Educating and training law enforcement employees to create awareness and improve understanding of the LGBTQ community is an important component of the program. The connections forged by Yost, also former head of vice for the Detroit Police Department, have helped enhance the organization’s relationship with the law enforcement community, which has been receptive to the project.
“It is my hope and expectation that the support and success of the FMJP continues to prove that a private/public partnership of this type can forward the interest of justice while enhancing police/community relations and be the model for similar programs across the country,” Yost said.
Language is a big part of the training. “Language matters. The words you use when you speak to someone matter,” said Powell Horowitz, explaining that some officers want to help but simply did not know how to approach this population effectively.
“Through our relationships with the police, we’ve been able to facilitate the reporting of crimes and reach out to officers we know are diligent and will work with these people.”
Nessel is no stranger to advocating for the rights of LGBTQ individuals; she was one of the lead attorneys on the landmark case involving nurses April DeBoer and Jayne Rowse, which was heard by Eastern District Judge Bernard Friedman and went on to become one of the cases resulting in the momentous U.S. Supreme Court decision legalizing same-sex marriage.
Following that history-making announcement, while a rainbow light display illuminated the White House and celebrations were held throughout the country, Nessel realized it was no time to rest on her laurels.
She described her reaction on the Monday following the Supreme Court decision, when several same-sex couples who had previously been married in other states went to their workplaces to apply for benefits for their now-legal spouses.
“Many were fired on the spot,” she said. “I was horrified … This [the Supreme Court decision] was a great achievement, but we still had a long way to go and this fight is not over.”
Nessel explains the main issue is the absence of protection under Michigan state law for people based on their sexual orientation or gender identity; neither the Michigan constitution nor the 1976 Elliott-Larsen Civil Rights Act prohibits discrimination based on these factors. While current civil rights laws include the categories of religion, race, color, national origin, age, sex, height, weight and marital status, the Michigan Constitution is even less inclusive, offering protections based only on religion, race, color and national origin. Without such protections, gay, lesbian or transgender individuals have no legal recourse against discrimination under Michigan law.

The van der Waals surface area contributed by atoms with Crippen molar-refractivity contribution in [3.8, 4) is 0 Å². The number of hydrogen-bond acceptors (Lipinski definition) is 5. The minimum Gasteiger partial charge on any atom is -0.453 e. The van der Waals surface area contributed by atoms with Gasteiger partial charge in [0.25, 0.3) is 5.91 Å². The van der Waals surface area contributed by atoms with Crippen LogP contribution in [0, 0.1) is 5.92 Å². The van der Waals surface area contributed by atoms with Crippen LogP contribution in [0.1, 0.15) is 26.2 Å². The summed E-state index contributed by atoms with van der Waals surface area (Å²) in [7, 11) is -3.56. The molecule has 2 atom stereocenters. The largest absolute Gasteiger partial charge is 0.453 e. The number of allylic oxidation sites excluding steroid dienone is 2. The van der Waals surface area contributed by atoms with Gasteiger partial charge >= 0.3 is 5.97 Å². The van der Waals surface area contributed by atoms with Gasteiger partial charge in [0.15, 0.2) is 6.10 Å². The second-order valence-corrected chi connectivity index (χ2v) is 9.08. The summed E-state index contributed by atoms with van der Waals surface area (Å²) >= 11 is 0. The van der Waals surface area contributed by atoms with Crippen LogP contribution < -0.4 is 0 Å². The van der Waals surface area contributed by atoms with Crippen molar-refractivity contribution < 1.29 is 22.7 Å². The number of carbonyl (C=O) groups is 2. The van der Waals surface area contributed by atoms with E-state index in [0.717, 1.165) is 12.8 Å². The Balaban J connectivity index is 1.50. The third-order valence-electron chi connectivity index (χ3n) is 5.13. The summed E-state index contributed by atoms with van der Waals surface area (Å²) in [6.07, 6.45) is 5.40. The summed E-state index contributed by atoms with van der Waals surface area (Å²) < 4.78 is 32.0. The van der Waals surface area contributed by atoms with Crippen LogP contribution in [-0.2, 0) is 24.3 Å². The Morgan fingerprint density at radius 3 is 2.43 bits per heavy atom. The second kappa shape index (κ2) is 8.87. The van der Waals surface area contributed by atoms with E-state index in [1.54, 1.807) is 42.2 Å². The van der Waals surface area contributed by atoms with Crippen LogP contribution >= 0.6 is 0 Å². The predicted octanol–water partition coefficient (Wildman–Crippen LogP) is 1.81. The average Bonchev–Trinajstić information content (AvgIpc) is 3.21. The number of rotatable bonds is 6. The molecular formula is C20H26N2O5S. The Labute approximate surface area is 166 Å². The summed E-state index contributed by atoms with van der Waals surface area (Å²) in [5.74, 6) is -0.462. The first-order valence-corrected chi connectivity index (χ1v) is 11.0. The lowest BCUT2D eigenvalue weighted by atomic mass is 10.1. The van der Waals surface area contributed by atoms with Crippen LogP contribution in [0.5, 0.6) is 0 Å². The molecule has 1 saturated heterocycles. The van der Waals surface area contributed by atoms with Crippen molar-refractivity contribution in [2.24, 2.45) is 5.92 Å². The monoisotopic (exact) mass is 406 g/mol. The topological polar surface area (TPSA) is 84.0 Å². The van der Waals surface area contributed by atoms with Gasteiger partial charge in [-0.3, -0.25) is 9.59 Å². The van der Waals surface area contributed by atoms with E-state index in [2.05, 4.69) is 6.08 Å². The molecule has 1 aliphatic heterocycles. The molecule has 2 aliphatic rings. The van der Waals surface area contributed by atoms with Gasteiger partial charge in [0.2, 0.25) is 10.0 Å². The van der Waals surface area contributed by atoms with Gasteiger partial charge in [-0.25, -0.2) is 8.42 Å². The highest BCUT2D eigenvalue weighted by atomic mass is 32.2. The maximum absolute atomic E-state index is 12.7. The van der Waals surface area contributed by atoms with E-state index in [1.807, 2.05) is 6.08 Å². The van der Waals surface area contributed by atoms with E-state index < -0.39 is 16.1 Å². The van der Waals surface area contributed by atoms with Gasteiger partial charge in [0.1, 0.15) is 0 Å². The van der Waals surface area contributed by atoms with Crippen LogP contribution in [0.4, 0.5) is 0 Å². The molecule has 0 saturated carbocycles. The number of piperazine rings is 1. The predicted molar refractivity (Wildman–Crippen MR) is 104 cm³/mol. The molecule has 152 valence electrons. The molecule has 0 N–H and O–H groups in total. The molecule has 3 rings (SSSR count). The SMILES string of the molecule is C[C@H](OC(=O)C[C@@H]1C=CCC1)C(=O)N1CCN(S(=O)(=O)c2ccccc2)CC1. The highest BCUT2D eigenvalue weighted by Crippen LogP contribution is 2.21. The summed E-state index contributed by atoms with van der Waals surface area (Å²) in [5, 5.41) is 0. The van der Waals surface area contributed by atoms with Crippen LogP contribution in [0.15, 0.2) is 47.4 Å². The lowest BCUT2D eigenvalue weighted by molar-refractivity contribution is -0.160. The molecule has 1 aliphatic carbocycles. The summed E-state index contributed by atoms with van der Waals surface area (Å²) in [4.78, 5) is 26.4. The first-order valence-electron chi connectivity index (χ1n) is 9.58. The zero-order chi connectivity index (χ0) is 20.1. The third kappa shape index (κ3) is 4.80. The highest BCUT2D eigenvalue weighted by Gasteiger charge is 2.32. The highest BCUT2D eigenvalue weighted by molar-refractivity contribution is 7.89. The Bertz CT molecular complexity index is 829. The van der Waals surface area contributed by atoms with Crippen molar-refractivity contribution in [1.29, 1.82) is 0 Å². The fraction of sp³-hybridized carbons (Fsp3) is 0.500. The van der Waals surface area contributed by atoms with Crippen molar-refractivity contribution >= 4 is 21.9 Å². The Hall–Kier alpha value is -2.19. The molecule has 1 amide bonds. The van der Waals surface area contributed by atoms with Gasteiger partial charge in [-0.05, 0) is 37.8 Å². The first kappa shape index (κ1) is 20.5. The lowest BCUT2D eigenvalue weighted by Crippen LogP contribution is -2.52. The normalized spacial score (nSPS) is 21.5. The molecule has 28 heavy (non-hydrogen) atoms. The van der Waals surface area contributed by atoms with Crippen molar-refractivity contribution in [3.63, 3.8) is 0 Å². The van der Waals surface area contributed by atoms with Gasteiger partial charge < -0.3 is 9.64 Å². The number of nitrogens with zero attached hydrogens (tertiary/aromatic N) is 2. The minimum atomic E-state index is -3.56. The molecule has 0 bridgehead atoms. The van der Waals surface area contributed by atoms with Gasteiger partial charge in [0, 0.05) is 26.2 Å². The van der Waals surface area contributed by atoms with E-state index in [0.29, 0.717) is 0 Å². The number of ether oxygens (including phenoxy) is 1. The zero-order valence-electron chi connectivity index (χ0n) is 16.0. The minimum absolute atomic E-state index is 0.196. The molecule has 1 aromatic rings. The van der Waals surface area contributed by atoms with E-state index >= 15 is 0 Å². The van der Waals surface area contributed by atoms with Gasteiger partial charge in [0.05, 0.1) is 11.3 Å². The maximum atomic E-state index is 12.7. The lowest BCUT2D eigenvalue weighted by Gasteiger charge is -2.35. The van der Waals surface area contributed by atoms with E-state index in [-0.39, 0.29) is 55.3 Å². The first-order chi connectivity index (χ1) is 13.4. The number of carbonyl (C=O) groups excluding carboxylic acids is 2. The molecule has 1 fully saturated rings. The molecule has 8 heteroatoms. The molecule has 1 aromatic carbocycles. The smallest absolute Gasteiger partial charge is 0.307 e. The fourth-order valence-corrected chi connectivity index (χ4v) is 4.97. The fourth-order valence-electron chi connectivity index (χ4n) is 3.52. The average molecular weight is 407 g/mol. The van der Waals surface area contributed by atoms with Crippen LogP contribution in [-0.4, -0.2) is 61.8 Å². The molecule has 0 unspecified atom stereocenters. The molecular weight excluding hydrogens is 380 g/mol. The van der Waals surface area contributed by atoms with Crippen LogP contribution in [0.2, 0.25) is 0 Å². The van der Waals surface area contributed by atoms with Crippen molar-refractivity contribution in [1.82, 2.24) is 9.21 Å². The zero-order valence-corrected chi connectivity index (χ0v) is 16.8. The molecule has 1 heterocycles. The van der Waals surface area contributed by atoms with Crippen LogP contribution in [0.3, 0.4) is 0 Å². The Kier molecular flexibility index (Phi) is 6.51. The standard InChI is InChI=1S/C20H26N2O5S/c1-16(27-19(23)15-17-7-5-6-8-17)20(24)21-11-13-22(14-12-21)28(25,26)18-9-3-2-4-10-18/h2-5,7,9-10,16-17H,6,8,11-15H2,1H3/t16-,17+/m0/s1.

Nessel cited the example of two people who were evicted from their apartment when the landlord learned they were a same-sex couple. The pair had no choice but to leave their home and had no legal grounds for a discrimination lawsuit.
“It’s very frustrating,” Nessel said.
Nessel first sought to remedy the situation by initiating a ballot proposal to amend the Michigan constitution — namely Article I, Section 2, the equal protection clause, which forbids discrimination on the basis of religion, race, color or national origin.
When that didn’t happen, she decided to start Fair Michigan, an organization whose mission is “to secure equal protection under the law based on gender, gender identity, sex and sexual orientation,” language that is similar to the ballot proposal Nessel sought to introduce. The Fair Michigan Justice Project was an outgrowth of that organization.
“I decided to stop complaining about other organizations and start my own … to do what we could to assist these marginalized classes,” Nessel said. “There was real fear out there in the community.”
As a Jewish woman and a member of the LGBTQ community, Nessel says she feels a moral imperative to fight discrimination against marginalized minorities.
“I see a connection personally between my faith and civil rights work in general,” Nessel says. “I’ve seen a lot of parallels in terms of how Jews and LGBTQ people have been treated. It’s really incumbent upon us to help other minority groups who are being oppressed. It’s a responsibility we have; we lose our right to righteous indignation if we don’t help others.”